I first came across the Monty Hall Problem 20 years ago in *Parade* magazine:

Suppose you’re on a game show, and you’re given the choice of three doors: Behind one door is a car; behind the others, goats. You pick a door, say No. 1, and the host, who knows what’s behind the doors, opens another door, say No. 3, which has a goat. He then says to you, “Do you want to pick door No. 2?”

Is it to your advantage to switch your choice?

Most people think that it doesn’t matter and that there’s no benefit to switching. They’re wrong, but more on that in a moment.

Humans have a hard time with probability problems like this one. You’d think that we’d be fairly comfortable with basic probability, but apparently not.

Here’s another popular probability problem: how many people must you have in a group before it becomes more likely than not that any two of them have the same birthday?

The surprising answer is 23. In other words, imagine two football teams on the field (11 per team) and then throw in a referee, and it’s more than likely that you’ll find a shared birthday. If your mind balks at this, test it at your next large gathering.

Now, back to the Monty Hall Problem. A good way to understand problems like this is to push them to an extreme. Imagine, for example, that there are not three doors but 300 doors. There’s still just one good prize, with the rest being goats (the bad prize).

So you pick a door—say number #274. There’s a 1/300 chance you’re right. This needs to be emphasized: *you’re almost certainly wrong.* Then the game show host opens 298 of the remaining doors: 1, 2, 3, and so on. He skips door #59 and your door, #274. Every open door shows a goat.

Now: should you switch? Of course you should—your initial pick is still almost surely wrong. The probabilities are 1/300 for #274 and 299/300 for #59.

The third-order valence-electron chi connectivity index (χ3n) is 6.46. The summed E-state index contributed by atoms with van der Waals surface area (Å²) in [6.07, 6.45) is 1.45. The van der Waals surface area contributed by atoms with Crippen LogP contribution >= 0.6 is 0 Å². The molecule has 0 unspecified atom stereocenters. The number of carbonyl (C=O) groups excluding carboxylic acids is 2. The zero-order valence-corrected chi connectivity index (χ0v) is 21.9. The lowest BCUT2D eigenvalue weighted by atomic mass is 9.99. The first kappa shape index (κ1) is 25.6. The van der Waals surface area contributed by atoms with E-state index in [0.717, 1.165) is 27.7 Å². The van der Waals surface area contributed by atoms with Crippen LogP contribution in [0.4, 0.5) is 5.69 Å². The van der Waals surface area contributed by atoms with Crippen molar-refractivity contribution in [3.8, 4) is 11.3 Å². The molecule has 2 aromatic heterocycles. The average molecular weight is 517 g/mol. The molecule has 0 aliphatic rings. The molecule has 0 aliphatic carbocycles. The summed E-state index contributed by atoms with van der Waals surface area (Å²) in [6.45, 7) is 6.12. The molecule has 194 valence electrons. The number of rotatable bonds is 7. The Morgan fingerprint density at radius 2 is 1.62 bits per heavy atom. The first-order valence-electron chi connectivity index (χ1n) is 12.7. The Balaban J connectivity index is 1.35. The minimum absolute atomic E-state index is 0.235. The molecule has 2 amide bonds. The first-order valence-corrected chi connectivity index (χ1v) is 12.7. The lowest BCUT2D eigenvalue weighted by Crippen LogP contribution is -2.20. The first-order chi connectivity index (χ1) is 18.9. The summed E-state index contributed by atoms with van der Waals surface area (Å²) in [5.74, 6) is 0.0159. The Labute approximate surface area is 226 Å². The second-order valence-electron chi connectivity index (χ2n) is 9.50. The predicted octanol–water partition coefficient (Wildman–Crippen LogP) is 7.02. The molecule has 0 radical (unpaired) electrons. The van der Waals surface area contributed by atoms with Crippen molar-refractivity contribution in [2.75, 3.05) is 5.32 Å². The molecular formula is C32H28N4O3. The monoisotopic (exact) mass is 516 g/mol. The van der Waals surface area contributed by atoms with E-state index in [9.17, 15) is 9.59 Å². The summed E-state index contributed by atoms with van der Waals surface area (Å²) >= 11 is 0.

Another way to look at the problem: do you want to stick with your initial door or do you want *all* the other doors? Switching is simply choosing all the other doors, because (thanks to the open doors) you know the only door within that set that could be the winner.

Perhaps you’ve already anticipated the connection with choosing a religion. Let’s imagine you’ve picked your religion—religion #274, let’s say. For most people, their adoption of a religion is like picking a door in this game show. In the game show, you don’t weigh evidence before selecting your door; you pick it randomly. And most people adopt the dominant religion of their upbringing. As with the game show, the religion in which you grew up is also assigned to you at random.

Now imagine an analogous game, the Game of Religion, with Truth as host. Out of 300 doors (behind each of which is a religion), the believer picks door #274. Truth flings open door after door and we see nothing but goats. Hinduism, Sikhism, Jainism, Mormonism—all goats. As you suspected, they’re just amalgams of legend, myth, tradition, and wishful thinking.

Few of us seriously consider or even understand the religions Winti, Candomblé, Mandaeism, or the ancient religions of Central America, for example. Luckily for the believer, Truth gets around to those doors too and opens them to reveal goats.

Here’s where the analogy between the two games fails. First, Truth opens *all* the other doors. Only the believer’s pick, door #274, is still closed. Second, there was never a guarantee that *any* door contained a true religion! Since the believer likely came to his beliefs randomly, why imagine that his choice is any more likely than the others to hold anything of value?

Every believer plays the Game of Religion, and every believer believes that his religion is the one true religion, with goats behind all the hundreds of other doors. But maybe there’s a goat behind *every* door. And given that the lesson from the 300-door Monty Hall game is that the door you randomly picked at first is almost certainly wrong, why imagine that yours is the only religion that’s not mythology?